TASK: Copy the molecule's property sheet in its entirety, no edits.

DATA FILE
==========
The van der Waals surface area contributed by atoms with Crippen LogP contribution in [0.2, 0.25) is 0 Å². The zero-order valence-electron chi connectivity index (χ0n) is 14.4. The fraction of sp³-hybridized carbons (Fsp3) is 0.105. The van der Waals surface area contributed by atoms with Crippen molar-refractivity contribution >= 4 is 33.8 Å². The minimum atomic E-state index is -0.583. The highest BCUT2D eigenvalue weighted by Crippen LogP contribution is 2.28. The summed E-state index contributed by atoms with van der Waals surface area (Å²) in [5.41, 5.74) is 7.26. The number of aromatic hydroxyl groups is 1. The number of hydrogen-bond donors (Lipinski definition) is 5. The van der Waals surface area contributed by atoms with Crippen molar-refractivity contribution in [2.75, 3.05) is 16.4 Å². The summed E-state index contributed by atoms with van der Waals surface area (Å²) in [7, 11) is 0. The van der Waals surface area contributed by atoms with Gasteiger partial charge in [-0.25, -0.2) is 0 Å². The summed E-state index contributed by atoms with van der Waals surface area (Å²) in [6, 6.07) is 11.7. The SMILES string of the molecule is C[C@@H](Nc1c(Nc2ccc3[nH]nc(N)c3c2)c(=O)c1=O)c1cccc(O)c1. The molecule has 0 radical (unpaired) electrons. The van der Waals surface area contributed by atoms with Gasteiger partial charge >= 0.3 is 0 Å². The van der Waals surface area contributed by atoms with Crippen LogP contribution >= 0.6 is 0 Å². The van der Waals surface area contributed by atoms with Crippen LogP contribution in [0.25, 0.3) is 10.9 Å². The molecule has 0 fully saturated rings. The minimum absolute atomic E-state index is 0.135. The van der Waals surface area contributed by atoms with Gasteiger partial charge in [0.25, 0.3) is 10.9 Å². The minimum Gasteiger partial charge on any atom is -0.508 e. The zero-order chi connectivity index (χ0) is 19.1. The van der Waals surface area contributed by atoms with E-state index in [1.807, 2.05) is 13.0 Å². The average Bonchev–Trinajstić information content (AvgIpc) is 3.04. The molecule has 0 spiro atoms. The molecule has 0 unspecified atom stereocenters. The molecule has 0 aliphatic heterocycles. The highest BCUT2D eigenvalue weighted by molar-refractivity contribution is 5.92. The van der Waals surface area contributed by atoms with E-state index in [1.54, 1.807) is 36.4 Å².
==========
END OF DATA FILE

The van der Waals surface area contributed by atoms with Crippen LogP contribution in [0.2, 0.25) is 0 Å². The zero-order valence-electron chi connectivity index (χ0n) is 14.4. The fraction of sp³-hybridized carbons (Fsp3) is 0.105. The van der Waals surface area contributed by atoms with Crippen molar-refractivity contribution >= 4 is 33.8 Å². The minimum atomic E-state index is -0.583. The highest BCUT2D eigenvalue weighted by Crippen LogP contribution is 2.28. The summed E-state index contributed by atoms with van der Waals surface area (Å²) in [5.41, 5.74) is 7.26. The number of aromatic hydroxyl groups is 1. The number of hydrogen-bond donors (Lipinski definition) is 5. The van der Waals surface area contributed by atoms with Crippen molar-refractivity contribution in [2.75, 3.05) is 16.4 Å². The summed E-state index contributed by atoms with van der Waals surface area (Å²) in [7, 11) is 0. The van der Waals surface area contributed by atoms with Gasteiger partial charge in [-0.25, -0.2) is 0 Å². The summed E-state index contributed by atoms with van der Waals surface area (Å²) in [6, 6.07) is 11.7. The SMILES string of the molecule is C[C@@H](Nc1c(Nc2ccc3[nH]nc(N)c3c2)c(=O)c1=O)c1cccc(O)c1. The molecule has 0 radical (unpaired) electrons. The van der Waals surface area contributed by atoms with Gasteiger partial charge >= 0.3 is 0 Å². The van der Waals surface area contributed by atoms with Crippen LogP contribution >= 0.6 is 0 Å². The van der Waals surface area contributed by atoms with Crippen LogP contribution in [0.25, 0.3) is 10.9 Å². The molecule has 0 fully saturated rings. The minimum absolute atomic E-state index is 0.135. The van der Waals surface area contributed by atoms with Gasteiger partial charge in [0.25, 0.3) is 10.9 Å². The minimum Gasteiger partial charge on any atom is -0.508 e. The zero-order chi connectivity index (χ0) is 19.1. The van der Waals surface area contributed by atoms with E-state index in [1.807, 2.05) is 13.0 Å². The average Bonchev–Trinajstić information content (AvgIpc) is 3.04. The molecule has 0 spiro atoms. The molecule has 0 unspecified atom stereocenters. The molecule has 0 aliphatic heterocycles. The highest BCUT2D eigenvalue weighted by molar-refractivity contribution is 5.92. The van der Waals surface area contributed by atoms with E-state index in [1.54, 1.807) is 36.4 Å².